The months when a teen is learning to drive can be anxious for parents. When you’re divorced, that anxiety is likely to be heightened. You’ll likely be splitting up the time you’re out on the road with your teen behind the wheel, but communication between you and your co-parent on how your child is doing may be difficult or non-existent.
It’s crucial to remember that no matter how difficult it may be for you and your co-parent, the important thing is to make sure that your child is a safe driver and is prepared to drive on their own once they get their license.
Have consistent rules across households
Colorado, like other states, has a Graduated Licensing Program with restrictions for teen drivers like how many young passengers they can have in their car and what hours they’re allowed to be on the road. However, it’s also best for your child if the two of you have the same additional rules regarding things like keeping you informed about where they are and not taking the car without permission. A parent-teen driving contract (available on multiple websites) can help you outline your rules and expectations.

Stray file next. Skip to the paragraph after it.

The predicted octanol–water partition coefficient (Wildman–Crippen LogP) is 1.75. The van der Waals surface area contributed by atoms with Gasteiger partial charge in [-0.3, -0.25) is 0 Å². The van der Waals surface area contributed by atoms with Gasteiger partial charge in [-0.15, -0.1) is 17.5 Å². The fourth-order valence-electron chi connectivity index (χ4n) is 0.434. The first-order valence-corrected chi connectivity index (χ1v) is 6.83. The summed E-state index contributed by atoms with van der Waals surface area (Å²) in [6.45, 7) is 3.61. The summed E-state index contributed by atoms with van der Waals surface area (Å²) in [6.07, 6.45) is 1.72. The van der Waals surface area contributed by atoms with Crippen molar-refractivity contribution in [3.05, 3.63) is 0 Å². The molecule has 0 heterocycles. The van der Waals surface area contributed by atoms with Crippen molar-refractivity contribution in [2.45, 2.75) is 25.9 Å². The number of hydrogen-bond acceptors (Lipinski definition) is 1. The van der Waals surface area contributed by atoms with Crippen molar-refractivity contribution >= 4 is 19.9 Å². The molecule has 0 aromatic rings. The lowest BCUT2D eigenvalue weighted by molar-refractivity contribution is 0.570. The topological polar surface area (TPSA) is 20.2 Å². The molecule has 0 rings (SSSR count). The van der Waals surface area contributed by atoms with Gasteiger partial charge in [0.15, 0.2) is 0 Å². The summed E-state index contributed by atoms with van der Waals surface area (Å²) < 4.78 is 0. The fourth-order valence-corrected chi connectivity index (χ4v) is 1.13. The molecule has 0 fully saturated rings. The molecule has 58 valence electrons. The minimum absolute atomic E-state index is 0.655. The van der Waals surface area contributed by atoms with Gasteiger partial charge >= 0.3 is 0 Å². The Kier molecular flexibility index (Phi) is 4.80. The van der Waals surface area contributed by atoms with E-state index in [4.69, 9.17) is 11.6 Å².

Make necessary changes to your insurance and child support agreement
If your teen will be using both of your vehicles, you’ll both need to add them to your auto insurance policies. It’s best to talk to your insurance agent to make sure you have the coverage you need.
It’s also important to determine whether any changes need to be made to your child support agreement. A new teen driver brings additional expenses. In addition to higher insurance premiums, you’ll likely be spending more on gasoline and car maintenance. There may be driver’s ed costs as well.
This is an exciting time for your teen. Don’t let it be marred by a lack of planning or by conflicts or lack of communication. With some thought and cooperation, you and your co-parent can help things go smoothly and safely for your child.